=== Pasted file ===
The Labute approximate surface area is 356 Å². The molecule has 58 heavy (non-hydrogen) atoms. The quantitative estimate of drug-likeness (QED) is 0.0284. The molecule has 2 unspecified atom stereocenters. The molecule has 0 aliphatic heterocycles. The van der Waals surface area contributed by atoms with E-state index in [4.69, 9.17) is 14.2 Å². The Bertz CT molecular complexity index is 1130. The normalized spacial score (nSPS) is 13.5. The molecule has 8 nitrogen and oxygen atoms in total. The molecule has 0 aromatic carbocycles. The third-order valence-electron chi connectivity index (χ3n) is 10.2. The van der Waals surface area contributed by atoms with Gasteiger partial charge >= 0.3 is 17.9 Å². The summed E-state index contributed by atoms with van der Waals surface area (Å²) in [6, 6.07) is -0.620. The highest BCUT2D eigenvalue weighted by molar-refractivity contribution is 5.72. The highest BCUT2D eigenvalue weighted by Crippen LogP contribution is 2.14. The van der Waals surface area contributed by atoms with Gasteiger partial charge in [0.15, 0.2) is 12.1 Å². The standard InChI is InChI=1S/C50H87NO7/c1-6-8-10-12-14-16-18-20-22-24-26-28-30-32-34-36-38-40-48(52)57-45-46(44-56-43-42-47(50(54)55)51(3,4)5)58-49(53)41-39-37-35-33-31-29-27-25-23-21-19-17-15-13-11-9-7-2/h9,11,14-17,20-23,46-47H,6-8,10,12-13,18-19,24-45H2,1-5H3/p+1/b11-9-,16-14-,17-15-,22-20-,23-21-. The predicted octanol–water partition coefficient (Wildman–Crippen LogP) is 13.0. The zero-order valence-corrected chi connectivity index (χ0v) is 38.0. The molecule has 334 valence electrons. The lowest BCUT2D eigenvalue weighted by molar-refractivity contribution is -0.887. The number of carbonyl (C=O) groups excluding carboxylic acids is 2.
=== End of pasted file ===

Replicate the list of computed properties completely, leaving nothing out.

The Labute approximate surface area is 356 Å². The molecule has 58 heavy (non-hydrogen) atoms. The quantitative estimate of drug-likeness (QED) is 0.0284. The molecule has 2 unspecified atom stereocenters. The molecule has 0 aliphatic heterocycles. The van der Waals surface area contributed by atoms with E-state index in [4.69, 9.17) is 14.2 Å². The Bertz CT molecular complexity index is 1130. The normalized spacial score (nSPS) is 13.5. The molecule has 8 nitrogen and oxygen atoms in total. The molecule has 0 aromatic carbocycles. The third-order valence-electron chi connectivity index (χ3n) is 10.2. The van der Waals surface area contributed by atoms with Gasteiger partial charge >= 0.3 is 17.9 Å². The summed E-state index contributed by atoms with van der Waals surface area (Å²) in [6, 6.07) is -0.620. The highest BCUT2D eigenvalue weighted by molar-refractivity contribution is 5.72. The highest BCUT2D eigenvalue weighted by Crippen LogP contribution is 2.14. The van der Waals surface area contributed by atoms with Gasteiger partial charge in [0.15, 0.2) is 12.1 Å². The standard InChI is InChI=1S/C50H87NO7/c1-6-8-10-12-14-16-18-20-22-24-26-28-30-32-34-36-38-40-48(52)57-45-46(44-56-43-42-47(50(54)55)51(3,4)5)58-49(53)41-39-37-35-33-31-29-27-25-23-21-19-17-15-13-11-9-7-2/h9,11,14-17,20-23,46-47H,6-8,10,12-13,18-19,24-45H2,1-5H3/p+1/b11-9-,16-14-,17-15-,22-20-,23-21-. The predicted octanol–water partition coefficient (Wildman–Crippen LogP) is 13.0. The zero-order valence-corrected chi connectivity index (χ0v) is 38.0. The molecule has 334 valence electrons. The lowest BCUT2D eigenvalue weighted by molar-refractivity contribution is -0.887. The number of carbonyl (C=O) groups excluding carboxylic acids is 2.